After causing a brief crash in Apple stock, sparking investor confusion and withdrawing its own initial public offering Friday, the high frequency trading exchange BATS Global Markets seems to be glitch-free Monday.
But it must’ve been a rough weekend for executives at the Better Alternative Trading System, one of the largest stock exchanges in the U.S., where more than 10% of trading happens.
BATS, which is based in Kansas City and has offices in New York and London, had expected to be riding high after using its own platform Friday to launch its stock. Instead, a “devastating” software bug in the BATS system disrupted trading, alarming investors with its similarity to the larger “flash crash” in May 2010.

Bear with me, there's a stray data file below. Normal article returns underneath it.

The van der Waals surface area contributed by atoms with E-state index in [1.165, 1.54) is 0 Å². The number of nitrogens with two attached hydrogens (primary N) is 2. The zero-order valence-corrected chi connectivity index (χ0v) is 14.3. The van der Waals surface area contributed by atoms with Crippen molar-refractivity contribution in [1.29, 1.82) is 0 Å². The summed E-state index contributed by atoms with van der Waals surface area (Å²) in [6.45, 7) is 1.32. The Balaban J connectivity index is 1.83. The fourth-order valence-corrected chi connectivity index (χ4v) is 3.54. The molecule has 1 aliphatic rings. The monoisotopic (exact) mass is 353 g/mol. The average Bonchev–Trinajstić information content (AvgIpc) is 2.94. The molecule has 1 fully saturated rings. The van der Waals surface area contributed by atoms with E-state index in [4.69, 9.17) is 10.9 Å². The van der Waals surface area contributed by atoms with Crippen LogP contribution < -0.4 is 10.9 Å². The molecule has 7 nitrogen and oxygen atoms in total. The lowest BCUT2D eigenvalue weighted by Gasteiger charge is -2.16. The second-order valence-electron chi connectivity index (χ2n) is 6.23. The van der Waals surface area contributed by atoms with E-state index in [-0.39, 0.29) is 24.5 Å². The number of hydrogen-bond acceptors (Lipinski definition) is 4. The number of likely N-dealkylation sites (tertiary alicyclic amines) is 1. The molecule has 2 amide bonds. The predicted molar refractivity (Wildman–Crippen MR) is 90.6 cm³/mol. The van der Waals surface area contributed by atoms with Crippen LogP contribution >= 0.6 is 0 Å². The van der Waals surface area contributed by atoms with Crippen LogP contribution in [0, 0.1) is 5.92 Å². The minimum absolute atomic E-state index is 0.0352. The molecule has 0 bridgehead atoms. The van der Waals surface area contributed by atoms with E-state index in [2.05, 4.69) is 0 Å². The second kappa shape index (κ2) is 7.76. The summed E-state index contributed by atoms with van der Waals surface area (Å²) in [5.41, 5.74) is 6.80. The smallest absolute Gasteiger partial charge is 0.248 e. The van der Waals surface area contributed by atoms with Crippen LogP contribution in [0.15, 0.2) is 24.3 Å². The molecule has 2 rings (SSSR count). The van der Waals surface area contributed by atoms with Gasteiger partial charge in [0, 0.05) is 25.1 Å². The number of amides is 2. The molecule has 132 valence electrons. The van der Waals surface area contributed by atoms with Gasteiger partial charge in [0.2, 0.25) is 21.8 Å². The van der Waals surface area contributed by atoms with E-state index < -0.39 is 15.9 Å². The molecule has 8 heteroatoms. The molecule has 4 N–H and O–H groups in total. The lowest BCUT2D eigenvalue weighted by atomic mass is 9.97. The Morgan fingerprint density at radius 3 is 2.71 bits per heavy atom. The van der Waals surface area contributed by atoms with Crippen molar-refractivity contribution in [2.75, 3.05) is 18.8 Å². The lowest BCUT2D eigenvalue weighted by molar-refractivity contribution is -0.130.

Companies with ticker symbols A through BF were impacted, the exchange said in a statement Sunday.
That included BATS’ own symbol, which sent its share price from $16 to less than a penny at one point before the company canceled trading. (New shareholders hadn’t actually traded any money or shares because BATS’s offering wasn’t set to close until Wednesday.)